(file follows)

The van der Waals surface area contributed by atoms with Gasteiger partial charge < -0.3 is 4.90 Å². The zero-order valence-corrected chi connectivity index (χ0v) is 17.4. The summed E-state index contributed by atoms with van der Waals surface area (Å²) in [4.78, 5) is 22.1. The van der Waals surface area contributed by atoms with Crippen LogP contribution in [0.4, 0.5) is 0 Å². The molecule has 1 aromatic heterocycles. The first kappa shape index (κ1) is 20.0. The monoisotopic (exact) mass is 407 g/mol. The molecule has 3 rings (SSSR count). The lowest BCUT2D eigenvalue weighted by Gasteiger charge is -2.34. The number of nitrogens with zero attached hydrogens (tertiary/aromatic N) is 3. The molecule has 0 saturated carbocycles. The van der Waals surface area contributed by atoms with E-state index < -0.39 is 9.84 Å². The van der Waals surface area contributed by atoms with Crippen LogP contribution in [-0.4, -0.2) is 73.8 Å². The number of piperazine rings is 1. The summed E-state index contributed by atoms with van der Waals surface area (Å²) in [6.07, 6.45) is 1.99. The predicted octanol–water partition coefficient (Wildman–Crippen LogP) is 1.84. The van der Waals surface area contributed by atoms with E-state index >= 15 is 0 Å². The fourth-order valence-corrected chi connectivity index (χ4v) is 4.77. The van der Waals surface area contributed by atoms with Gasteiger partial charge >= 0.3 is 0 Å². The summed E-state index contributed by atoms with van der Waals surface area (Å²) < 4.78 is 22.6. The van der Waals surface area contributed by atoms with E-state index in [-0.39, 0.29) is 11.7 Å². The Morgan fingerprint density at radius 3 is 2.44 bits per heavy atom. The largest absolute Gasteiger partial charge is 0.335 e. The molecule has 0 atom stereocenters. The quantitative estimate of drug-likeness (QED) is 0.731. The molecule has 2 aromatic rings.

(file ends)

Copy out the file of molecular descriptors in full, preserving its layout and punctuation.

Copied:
The van der Waals surface area contributed by atoms with Gasteiger partial charge < -0.3 is 4.90 Å². The zero-order valence-corrected chi connectivity index (χ0v) is 17.4. The summed E-state index contributed by atoms with van der Waals surface area (Å²) in [4.78, 5) is 22.1. The van der Waals surface area contributed by atoms with Crippen LogP contribution in [0.4, 0.5) is 0 Å². The molecule has 1 aromatic heterocycles. The first kappa shape index (κ1) is 20.0. The monoisotopic (exact) mass is 407 g/mol. The molecule has 3 rings (SSSR count). The lowest BCUT2D eigenvalue weighted by Gasteiger charge is -2.34. The number of nitrogens with zero attached hydrogens (tertiary/aromatic N) is 3. The molecule has 0 saturated carbocycles. The van der Waals surface area contributed by atoms with E-state index < -0.39 is 9.84 Å². The van der Waals surface area contributed by atoms with Crippen LogP contribution in [-0.4, -0.2) is 73.8 Å². The number of piperazine rings is 1. The summed E-state index contributed by atoms with van der Waals surface area (Å²) in [6.07, 6.45) is 1.99. The predicted octanol–water partition coefficient (Wildman–Crippen LogP) is 1.84. The van der Waals surface area contributed by atoms with E-state index >= 15 is 0 Å². The fourth-order valence-corrected chi connectivity index (χ4v) is 4.77. The van der Waals surface area contributed by atoms with Gasteiger partial charge >= 0.3 is 0 Å². The summed E-state index contributed by atoms with van der Waals surface area (Å²) < 4.78 is 22.6. The van der Waals surface area contributed by atoms with E-state index in [-0.39, 0.29) is 11.7 Å². The Morgan fingerprint density at radius 3 is 2.44 bits per heavy atom. The largest absolute Gasteiger partial charge is 0.335 e. The molecule has 0 atom stereocenters. The quantitative estimate of drug-likeness (QED) is 0.731. The molecule has 2 aromatic rings.